end to Yazid’s authority and to that of his likes. Thus, al-Husain’srevolution prompted the public to shake the dust of neo-jahiliyya brought about by the Umayyads and to stir, in a dynamic movement, toaction to demolish all its edifices and altars. Now let us review some of these massive popular uprisings. Among thereferences the reader can review for more information are: at-Tabari’s
, and Ibn Katheer’s
.The first of those revolutions took place in Mecca after the news of the barbaric way wherein Imam al-Husain (ﻉ) and his small band of supporters were butchered had reached the Meccans who starteddiscussing them. It was led by Abdullah bin az-Zubair and is known inhistory books as the Harra incident which, according to p. 374, Vol. 4,of the Arabic text of at-Tabari’s Tarikh (the issue consulted by thewriter is dated 1409 A.H./1989 A.D. and is published by al-A'lamiEstablishment for Publications, P.O. Box 7120, Beirut, Lebanon), broke out on a Wednesday, Thul-Hijja 28, 63 A.H./August 31, 683A.D.
THE HARRA INCIDENT
This incident started on a Wednesday, Thul-Hijja 28, 63 A.H./August31, 683 A.D. and was led by Abdullah ibn az-Zubair. Let us stop hereto introduce the reader to this man although he is too well known to anyaverage student of Islamic history.His full name is Abdullah ibn az-Zubair ibn al-Awwam. His mother was Asma’, the oldest daughter of caliph Abu Bakr and sister of Aisha,the youngest wife of Prophet Muhammed (ﺹ). He was born in 1 A.H.and died in 73 A.H. (622 - 692 A.D.) and participated in the Musliminvasions of Persia, Egypt and North Africa and sided with his maternalaunt Aisha during the Battle of the Camel against Imam Ali ibn AbuTalib (ﻉ). He lived most of his life in Medina and rebelled against thegovernment of Yazid ibn Mu'awiyah and against Umayyad rulers of Hijaz, declaring himself caliph. He extended his influence to Iraq after the Battle of Marj Rahit till al-Hajjaj ibn Yousuf al-Thaqafi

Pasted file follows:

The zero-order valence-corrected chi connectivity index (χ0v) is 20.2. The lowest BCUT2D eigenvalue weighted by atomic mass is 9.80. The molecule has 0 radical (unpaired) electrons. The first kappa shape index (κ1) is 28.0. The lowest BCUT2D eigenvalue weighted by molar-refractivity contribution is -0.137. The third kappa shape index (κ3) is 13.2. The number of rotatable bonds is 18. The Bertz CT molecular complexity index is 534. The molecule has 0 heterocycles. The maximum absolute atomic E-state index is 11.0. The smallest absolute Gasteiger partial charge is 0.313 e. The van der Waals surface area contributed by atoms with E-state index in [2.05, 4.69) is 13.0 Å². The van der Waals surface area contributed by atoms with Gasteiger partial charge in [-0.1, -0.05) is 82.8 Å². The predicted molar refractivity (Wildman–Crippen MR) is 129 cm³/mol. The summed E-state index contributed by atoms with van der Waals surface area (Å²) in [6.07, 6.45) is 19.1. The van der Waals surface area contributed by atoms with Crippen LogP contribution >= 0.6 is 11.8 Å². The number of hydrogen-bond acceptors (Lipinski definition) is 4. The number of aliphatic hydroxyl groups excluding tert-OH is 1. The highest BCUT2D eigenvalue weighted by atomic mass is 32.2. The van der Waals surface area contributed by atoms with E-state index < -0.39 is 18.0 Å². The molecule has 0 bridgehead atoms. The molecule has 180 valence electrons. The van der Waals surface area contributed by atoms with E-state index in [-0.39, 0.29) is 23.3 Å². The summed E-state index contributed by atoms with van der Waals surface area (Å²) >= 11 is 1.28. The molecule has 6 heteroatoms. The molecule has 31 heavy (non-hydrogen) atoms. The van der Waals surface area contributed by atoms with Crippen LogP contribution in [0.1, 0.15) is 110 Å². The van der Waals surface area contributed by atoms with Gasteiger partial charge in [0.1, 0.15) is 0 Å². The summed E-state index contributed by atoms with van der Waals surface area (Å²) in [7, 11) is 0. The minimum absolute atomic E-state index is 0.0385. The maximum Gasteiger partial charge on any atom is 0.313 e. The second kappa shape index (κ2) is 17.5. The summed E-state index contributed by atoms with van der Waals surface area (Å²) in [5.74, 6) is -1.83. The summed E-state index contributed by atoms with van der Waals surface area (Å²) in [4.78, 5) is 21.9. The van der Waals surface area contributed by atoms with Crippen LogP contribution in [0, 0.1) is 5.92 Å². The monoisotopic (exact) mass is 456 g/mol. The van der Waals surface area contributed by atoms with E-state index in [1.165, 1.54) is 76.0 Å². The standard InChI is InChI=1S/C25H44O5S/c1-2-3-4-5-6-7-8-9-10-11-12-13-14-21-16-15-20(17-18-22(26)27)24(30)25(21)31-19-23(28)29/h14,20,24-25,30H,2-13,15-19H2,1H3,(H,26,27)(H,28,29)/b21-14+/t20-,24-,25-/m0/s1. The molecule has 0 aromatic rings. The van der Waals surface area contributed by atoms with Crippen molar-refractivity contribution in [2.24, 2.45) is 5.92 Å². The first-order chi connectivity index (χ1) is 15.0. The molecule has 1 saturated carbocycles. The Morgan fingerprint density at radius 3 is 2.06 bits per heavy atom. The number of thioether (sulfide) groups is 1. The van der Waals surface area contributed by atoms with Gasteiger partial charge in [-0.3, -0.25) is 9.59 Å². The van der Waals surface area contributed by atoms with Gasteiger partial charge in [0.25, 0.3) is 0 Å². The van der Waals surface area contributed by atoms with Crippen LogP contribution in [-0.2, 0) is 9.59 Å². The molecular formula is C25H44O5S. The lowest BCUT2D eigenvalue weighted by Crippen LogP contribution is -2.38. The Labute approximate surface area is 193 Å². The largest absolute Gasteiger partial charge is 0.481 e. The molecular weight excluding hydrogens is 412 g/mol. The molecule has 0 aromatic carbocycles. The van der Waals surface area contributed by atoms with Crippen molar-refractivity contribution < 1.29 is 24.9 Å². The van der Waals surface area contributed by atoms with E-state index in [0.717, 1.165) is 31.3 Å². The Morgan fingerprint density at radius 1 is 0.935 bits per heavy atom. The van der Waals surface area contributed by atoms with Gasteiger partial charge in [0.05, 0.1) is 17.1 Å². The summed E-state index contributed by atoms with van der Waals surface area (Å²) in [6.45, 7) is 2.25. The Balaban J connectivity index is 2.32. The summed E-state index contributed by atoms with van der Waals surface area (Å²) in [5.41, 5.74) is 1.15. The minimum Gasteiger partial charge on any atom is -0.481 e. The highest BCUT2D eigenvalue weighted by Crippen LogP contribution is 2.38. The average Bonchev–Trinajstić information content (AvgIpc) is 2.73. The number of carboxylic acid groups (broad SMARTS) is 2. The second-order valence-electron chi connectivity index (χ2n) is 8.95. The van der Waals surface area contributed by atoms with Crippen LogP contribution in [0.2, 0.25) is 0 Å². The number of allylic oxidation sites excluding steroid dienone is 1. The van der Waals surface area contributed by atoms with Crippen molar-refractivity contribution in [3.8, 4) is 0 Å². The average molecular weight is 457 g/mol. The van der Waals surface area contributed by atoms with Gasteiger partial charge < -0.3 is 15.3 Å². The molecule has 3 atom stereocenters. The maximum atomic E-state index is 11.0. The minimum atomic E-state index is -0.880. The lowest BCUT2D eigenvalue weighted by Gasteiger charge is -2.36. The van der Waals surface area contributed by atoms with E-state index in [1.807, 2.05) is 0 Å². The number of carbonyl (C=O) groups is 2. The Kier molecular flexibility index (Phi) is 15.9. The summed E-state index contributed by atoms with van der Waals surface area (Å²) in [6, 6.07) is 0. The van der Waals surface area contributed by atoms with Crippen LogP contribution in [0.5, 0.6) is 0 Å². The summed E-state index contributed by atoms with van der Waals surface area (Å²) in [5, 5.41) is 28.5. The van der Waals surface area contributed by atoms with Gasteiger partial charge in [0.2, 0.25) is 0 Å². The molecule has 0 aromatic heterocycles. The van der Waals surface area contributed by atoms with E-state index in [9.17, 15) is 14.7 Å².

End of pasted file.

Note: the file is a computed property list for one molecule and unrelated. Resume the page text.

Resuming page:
al-Hajjaj ibn Yusuf al-Thaqafi’s cruelty and disrespect for Islamic tenets